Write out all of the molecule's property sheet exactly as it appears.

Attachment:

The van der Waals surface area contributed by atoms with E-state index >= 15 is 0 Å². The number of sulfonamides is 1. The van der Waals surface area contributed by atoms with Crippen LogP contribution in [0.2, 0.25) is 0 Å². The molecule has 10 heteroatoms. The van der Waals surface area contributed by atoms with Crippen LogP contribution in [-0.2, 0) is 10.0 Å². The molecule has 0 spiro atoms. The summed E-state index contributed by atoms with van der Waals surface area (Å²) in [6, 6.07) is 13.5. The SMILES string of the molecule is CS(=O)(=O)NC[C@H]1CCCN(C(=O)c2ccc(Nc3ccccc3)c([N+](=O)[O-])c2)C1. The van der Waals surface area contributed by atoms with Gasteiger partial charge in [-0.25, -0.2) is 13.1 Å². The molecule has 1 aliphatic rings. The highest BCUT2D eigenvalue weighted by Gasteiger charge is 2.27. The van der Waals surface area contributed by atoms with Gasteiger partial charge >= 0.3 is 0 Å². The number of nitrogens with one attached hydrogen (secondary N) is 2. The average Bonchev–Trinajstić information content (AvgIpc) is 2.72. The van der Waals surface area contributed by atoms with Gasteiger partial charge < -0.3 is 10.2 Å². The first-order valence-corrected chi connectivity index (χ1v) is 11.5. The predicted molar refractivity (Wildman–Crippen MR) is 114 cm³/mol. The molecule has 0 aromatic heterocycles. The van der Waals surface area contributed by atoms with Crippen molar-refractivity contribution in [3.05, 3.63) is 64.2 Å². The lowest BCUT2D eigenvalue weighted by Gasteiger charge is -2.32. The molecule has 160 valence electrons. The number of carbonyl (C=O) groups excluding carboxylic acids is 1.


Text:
The van der Waals surface area contributed by atoms with E-state index >= 15 is 0 Å². The number of sulfonamides is 1. The van der Waals surface area contributed by atoms with Crippen LogP contribution in [0.2, 0.25) is 0 Å². The molecule has 10 heteroatoms. The van der Waals surface area contributed by atoms with Crippen LogP contribution in [-0.2, 0) is 10.0 Å². The molecule has 0 spiro atoms. The summed E-state index contributed by atoms with van der Waals surface area (Å²) in [6, 6.07) is 13.5. The SMILES string of the molecule is CS(=O)(=O)NC[C@H]1CCCN(C(=O)c2ccc(Nc3ccccc3)c([N+](=O)[O-])c2)C1. The van der Waals surface area contributed by atoms with Gasteiger partial charge in [-0.25, -0.2) is 13.1 Å². The molecule has 1 aliphatic rings. The highest BCUT2D eigenvalue weighted by Gasteiger charge is 2.27. The van der Waals surface area contributed by atoms with Gasteiger partial charge >= 0.3 is 0 Å². The number of nitrogens with one attached hydrogen (secondary N) is 2. The average Bonchev–Trinajstić information content (AvgIpc) is 2.72. The van der Waals surface area contributed by atoms with Gasteiger partial charge < -0.3 is 10.2 Å². The first-order valence-corrected chi connectivity index (χ1v) is 11.5. The predicted molar refractivity (Wildman–Crippen MR) is 114 cm³/mol. The molecule has 0 aromatic heterocycles. The van der Waals surface area contributed by atoms with Crippen molar-refractivity contribution in [3.05, 3.63) is 64.2 Å². The lowest BCUT2D eigenvalue weighted by Gasteiger charge is -2.32. The molecule has 160 valence electrons. The number of carbonyl (C=O) groups excluding carboxylic acids is 1.